Still one of my favorite sub genres of movies out there. Whether it’s the Outlaw Josie Wales, or Hang ‘Em High, Pale Rider, or a Fistful of Dollars, for pure entertainment value, there’s nothing better than seeing ol’ Clint mount up, ride into town, and deliver some frontier style justice.

And with Unforgiven, you definitely get a book end style closing to so many of the characters that starred in these earlier films. Sure the character in this one is called William Munny, but he could have easily been named Josie Wales, Jed Cooper, or Blondie based on the fact that it’s more of the Eastwood archetype that we are dealing with. An archetype that as we’ll see in this film may not be the recognized representative of the law, as that belongs to the cutthroat Gene Hackman character of Little Bill.

However what is archetype does represent is a higher moral authority than just the laws of man. More like a thunderbolt, or an act of God, Munny dishes out righteous fury on those that would consider themselves above standard common decency that should be awarded to all folks (aka this all starts because Little Bill gives a slap on wrist to a cowboy that severely disfigured a prostitute with a knife for saying he had a small penis).

Although I’m not a huge fan of people taking the law into their own hands, the way the events unfold in this movie make a pretty powerful case that Eastwood’s lone gunslinger was definitely needed one more time before he rode off into the sunset.



8.) Forrest Gump



What can I say? I love Tom Hanks! There is no question that he is my favorite actor of all time, and like Clint Eastwood westerns, I could probably make a top 10 list of just movies he’s been in that I’ve loved. Saving Private Ryan. Catch Me if you Can. Cast Away,  Apollo 13,  You’ve Got Mail, The Green Mile, Road to Perdition and the list goes on and on.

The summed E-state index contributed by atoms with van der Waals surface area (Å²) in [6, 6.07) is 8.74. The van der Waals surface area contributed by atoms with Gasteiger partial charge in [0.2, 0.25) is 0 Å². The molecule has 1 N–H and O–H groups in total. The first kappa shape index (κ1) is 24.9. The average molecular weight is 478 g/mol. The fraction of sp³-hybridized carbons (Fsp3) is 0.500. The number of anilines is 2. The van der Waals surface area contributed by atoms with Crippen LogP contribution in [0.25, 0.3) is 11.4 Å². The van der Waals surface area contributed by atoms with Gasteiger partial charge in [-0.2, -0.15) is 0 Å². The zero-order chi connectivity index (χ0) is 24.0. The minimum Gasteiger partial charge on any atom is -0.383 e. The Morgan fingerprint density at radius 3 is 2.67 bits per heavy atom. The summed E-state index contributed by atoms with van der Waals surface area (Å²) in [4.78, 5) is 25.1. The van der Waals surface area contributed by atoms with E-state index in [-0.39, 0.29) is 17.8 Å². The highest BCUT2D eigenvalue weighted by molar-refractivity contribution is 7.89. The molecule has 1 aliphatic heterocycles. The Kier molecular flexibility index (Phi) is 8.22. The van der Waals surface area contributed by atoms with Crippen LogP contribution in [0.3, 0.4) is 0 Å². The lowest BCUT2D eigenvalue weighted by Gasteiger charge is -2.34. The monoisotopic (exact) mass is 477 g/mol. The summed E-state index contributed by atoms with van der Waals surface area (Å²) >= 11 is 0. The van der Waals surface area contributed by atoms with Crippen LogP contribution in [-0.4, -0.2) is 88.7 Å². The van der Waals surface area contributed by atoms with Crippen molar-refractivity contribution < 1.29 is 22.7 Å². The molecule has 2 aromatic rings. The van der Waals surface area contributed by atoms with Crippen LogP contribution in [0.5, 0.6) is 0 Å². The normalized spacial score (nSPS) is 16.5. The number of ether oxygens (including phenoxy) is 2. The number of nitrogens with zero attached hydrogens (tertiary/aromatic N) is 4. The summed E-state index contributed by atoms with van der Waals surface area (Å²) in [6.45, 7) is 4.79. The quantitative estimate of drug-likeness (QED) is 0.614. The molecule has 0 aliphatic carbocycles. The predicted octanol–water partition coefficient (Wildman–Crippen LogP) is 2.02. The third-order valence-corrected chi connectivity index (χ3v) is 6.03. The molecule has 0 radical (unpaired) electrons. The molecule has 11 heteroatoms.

The only problem is not every one of these films has won Best Picture despite a ton of them being nominated for this award. So Forrest Gump is somewhat of my representational pick to highlight the incredible career of Tom Hanks and all the various wonderful roles he has had over the years.

Still though, just in case people might call me out on this, I really do love Forrest Gump. It’s one of the more beautiful love stories that I’ve watched in my life, as Forrest’s unwavering devotion to Jenny, despite her being the very definition of a toxic influence on his life, is handled so well that it makes you forget that he was treated as a door mat for most of his life by her. Still Robin Wright also gives a good deal of 3 dimensional pathos to her character as a victim of child abuse and how that can really screw up a person’s whole life track.

Plus it’s got so many great scenes such as Forrest saving Lt. Dan in Vietnam and how their friendship grew in their shrimping boat days. One of cinema’s great bromances right there.

Plus that soundtrack. It was my most listened to CD of 1994 and for several years after with all that wonderful 60s and 70s classic rock.

Yeah, some of you might still be bitter that this movie beat out Pulp Fiction, but sour grapes, folks! It’s got one of the best lines in all movies in: “I might not be a smart man, but I know what love is.”





7.) Lawrence of Arabia





There’s an old story that my Grandma would watch this film in the winter time because she wanted to be reminded of what the warm sun looked like during those cold dark days. Although I can agree that there’s definitely sun in abundance as well as sand and epic masterful battle scenes, what really stands out to me with this movie is the actual character of T.E. Lawrence.